Money market analyst Rachel Middleton, writing in the International Business Times, U.K., published online January 18, 2016, noted: “Global development finance as we know it may soon change with the launch of the Asian Infrastructure Investment Bank…… Despite the strong opposition of the US, some of its allies, including the UK, Australia, Germany, Italy, the Philippines and South Korea, are backing the setting up of the new bank.
The AIIB however said that it will still keep its doors open to other countries, including the US and Japan. So far 34 founding countries hold over 74% of shares in the bank and have ratified the AIIB agreement. The remaining countries, who have agreed to be founding members, have until the end of the year to complement the membership process.”
The Japan Times reported: “Chinese President Xi Jinping on 16 January, 2016, inaugurated the Asian Infrastructure Investment Bank, saying China will take more international responsibility with the birth of the new lender: This is a historic moment. China wants to improve the investment environment and integration in Asia through the 57-member AIIB.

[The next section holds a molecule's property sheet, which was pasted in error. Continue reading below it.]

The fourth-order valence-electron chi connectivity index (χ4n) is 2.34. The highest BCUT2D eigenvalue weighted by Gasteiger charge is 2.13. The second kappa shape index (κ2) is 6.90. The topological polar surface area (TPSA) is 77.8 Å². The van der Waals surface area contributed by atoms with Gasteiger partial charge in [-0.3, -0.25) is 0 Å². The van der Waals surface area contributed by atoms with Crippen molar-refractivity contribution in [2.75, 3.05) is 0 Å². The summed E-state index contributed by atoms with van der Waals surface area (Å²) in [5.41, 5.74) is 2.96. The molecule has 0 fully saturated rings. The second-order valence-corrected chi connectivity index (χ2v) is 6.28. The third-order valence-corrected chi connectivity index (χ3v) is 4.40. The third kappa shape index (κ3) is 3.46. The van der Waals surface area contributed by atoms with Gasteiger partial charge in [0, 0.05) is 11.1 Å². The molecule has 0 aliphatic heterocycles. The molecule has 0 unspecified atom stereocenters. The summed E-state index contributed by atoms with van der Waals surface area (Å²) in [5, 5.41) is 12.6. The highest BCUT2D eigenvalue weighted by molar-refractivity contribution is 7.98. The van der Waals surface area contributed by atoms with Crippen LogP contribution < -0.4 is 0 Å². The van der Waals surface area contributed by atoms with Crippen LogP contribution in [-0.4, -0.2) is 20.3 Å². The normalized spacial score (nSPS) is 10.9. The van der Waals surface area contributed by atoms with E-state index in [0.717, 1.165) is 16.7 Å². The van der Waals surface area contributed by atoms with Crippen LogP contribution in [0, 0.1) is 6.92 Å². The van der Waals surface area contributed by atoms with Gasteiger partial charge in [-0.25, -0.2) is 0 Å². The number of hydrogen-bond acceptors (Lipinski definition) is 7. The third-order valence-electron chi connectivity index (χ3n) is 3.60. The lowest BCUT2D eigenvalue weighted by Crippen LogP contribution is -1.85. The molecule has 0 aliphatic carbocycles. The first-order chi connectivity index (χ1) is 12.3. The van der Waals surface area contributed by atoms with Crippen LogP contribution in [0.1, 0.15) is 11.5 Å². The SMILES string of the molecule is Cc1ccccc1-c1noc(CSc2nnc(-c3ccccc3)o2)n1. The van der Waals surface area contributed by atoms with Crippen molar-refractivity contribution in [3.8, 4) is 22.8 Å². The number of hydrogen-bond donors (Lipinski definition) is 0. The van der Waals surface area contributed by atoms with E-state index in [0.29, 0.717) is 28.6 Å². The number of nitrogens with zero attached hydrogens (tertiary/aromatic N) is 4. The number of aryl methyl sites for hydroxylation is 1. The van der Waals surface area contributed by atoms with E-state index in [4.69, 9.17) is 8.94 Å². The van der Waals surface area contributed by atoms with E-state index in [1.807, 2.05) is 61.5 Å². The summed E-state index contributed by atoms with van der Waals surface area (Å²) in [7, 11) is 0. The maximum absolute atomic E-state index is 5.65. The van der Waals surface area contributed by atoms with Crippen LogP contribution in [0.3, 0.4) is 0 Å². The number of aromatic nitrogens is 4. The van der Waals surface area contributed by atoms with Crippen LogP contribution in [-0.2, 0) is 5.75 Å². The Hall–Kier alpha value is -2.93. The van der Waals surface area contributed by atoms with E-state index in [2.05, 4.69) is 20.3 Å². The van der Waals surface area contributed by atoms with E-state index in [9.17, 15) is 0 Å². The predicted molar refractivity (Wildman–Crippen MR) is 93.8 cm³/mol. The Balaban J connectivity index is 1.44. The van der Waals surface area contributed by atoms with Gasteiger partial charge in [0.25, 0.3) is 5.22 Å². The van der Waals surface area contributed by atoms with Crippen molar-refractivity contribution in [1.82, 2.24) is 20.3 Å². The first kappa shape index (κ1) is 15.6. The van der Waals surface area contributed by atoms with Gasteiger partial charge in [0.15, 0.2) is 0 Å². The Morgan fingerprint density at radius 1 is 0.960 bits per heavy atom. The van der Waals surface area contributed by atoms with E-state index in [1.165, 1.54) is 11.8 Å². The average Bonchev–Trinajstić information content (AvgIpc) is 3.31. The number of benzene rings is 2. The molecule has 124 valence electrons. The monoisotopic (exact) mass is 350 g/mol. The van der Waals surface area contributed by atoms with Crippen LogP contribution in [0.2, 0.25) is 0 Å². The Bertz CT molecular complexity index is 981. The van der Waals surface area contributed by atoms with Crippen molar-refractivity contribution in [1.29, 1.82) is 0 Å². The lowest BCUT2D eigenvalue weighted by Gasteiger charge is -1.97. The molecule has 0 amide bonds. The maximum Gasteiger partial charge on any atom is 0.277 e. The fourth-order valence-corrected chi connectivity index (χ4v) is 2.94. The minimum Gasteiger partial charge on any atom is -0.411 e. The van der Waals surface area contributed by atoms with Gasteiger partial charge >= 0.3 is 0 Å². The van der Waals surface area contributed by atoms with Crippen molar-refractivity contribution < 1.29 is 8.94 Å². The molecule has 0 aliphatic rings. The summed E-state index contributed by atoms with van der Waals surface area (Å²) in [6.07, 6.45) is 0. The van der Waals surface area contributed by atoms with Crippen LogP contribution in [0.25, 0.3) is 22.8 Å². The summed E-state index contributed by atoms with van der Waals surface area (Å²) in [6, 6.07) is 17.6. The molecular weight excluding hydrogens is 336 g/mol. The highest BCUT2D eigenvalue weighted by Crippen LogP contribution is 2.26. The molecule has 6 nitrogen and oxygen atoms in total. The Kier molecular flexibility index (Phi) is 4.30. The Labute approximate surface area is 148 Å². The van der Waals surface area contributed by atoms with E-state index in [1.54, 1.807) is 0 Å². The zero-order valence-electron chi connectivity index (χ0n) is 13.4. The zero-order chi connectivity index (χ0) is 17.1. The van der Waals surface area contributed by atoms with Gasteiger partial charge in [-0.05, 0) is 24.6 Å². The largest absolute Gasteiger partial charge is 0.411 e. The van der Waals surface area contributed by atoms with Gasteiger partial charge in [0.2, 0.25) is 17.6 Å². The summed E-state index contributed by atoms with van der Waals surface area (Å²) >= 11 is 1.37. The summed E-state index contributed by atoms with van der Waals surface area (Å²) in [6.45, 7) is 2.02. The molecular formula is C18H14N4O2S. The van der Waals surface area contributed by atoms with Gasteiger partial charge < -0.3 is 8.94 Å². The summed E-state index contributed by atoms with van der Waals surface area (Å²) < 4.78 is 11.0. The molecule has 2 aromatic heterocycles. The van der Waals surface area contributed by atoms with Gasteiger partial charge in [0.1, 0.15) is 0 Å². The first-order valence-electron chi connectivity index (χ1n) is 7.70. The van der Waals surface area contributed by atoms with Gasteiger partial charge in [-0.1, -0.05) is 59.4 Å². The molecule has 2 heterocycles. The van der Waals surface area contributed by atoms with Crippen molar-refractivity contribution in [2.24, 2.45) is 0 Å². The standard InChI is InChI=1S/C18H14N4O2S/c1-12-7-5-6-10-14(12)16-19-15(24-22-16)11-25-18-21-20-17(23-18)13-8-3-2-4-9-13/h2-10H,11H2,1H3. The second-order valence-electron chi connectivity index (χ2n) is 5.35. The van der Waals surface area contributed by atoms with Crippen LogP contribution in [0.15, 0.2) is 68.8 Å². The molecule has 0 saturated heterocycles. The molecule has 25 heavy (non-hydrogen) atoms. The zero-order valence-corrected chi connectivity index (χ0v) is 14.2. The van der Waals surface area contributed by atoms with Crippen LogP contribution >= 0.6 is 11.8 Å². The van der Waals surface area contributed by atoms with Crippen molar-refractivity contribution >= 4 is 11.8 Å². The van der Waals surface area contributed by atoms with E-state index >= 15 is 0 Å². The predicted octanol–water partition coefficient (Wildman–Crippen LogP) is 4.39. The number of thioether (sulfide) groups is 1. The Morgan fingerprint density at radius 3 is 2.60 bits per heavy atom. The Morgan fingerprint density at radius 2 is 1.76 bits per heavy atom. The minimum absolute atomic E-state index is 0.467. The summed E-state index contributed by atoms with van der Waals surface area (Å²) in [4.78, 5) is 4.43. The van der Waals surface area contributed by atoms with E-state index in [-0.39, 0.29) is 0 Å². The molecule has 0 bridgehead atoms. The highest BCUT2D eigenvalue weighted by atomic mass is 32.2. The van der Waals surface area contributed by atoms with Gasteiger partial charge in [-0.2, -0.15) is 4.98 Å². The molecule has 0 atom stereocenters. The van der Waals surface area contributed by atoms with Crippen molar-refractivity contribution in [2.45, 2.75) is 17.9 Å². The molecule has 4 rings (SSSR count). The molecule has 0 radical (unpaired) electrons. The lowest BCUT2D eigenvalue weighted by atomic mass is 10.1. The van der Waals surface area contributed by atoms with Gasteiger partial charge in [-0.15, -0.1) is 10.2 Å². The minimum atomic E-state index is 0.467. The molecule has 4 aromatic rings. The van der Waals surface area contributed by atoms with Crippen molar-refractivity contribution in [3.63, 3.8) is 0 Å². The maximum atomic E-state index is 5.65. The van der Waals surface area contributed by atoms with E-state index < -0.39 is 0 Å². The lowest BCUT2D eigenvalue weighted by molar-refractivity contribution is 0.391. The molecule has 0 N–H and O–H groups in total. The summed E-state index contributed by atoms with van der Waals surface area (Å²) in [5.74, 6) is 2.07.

“To begin with, the investment bank has an authorized capital stock of $100 billion. China is its largest shareholder, with a stake of about 30 percent, followed by India, Russia, Germany and South Korea, none of which has a share of more than 10 percent.
“At the ceremony, attended by about 450 people, including ministers and senior officials of the founding members, Xi said China will invest an additional $50 million in the AIIB as a special fund.
“Jin Liqun, a former Chinese deputy finance minister, was elected as the first head of the Beijing-headquartered organization. Jin has said the AIIB expects to bring its first investment project for approval around this summer and expressed hope of co-financing and working closely with other multilateral development banks.”
Bangladesh is one of the founding members of AIIB. The Finance Minister of Bangladesh, A.M.A. Muhith attended the inaugural ceremony, and also AIIB’s Board of Governors meeting as the finance minister of a member state, newspapers in Dhaka reported quoting Muhith.
In September 2014, Bangladesh decided to join AIIB after which, State Minister for Finance MA Mannan went to China to sign the MoU on Oct 24, 2014.
As AIIB President-designate, Jin Liqun had met Prime Minister Sheikh Hasina during his Bangladesh visit in November, 2015 and had said that the bank’s first investment will be in Bangladesh.
Can’t become a debtor country